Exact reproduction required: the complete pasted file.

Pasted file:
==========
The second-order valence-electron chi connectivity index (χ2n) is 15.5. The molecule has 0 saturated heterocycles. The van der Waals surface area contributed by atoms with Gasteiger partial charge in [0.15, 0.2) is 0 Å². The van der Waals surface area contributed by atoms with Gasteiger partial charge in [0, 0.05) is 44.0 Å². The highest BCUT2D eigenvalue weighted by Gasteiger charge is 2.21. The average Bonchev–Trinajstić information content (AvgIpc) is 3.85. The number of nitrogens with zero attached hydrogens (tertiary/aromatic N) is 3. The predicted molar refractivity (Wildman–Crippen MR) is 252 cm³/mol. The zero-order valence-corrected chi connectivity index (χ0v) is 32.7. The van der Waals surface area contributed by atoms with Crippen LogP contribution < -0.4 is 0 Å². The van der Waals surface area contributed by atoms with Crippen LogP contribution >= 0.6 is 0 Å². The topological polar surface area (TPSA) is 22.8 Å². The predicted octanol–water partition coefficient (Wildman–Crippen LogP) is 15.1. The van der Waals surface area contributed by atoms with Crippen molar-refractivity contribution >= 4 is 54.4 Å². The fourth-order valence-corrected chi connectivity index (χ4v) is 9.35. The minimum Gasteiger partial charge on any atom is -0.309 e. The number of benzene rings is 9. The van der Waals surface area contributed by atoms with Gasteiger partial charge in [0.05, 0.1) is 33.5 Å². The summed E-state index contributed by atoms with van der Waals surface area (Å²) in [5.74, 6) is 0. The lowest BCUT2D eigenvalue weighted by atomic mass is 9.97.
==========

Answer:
The second-order valence-electron chi connectivity index (χ2n) is 15.5. The molecule has 0 saturated heterocycles. The van der Waals surface area contributed by atoms with Gasteiger partial charge in [0.15, 0.2) is 0 Å². The van der Waals surface area contributed by atoms with Gasteiger partial charge in [0, 0.05) is 44.0 Å². The highest BCUT2D eigenvalue weighted by Gasteiger charge is 2.21. The average Bonchev–Trinajstić information content (AvgIpc) is 3.85. The number of nitrogens with zero attached hydrogens (tertiary/aromatic N) is 3. The predicted molar refractivity (Wildman–Crippen MR) is 252 cm³/mol. The zero-order valence-corrected chi connectivity index (χ0v) is 32.7. The van der Waals surface area contributed by atoms with Crippen LogP contribution < -0.4 is 0 Å². The van der Waals surface area contributed by atoms with Crippen LogP contribution >= 0.6 is 0 Å². The topological polar surface area (TPSA) is 22.8 Å². The predicted octanol–water partition coefficient (Wildman–Crippen LogP) is 15.1. The van der Waals surface area contributed by atoms with Crippen molar-refractivity contribution >= 4 is 54.4 Å². The fourth-order valence-corrected chi connectivity index (χ4v) is 9.35. The minimum Gasteiger partial charge on any atom is -0.309 e. The number of benzene rings is 9. The van der Waals surface area contributed by atoms with Gasteiger partial charge in [0.05, 0.1) is 33.5 Å². The summed E-state index contributed by atoms with van der Waals surface area (Å²) in [5.74, 6) is 0. The lowest BCUT2D eigenvalue weighted by atomic mass is 9.97.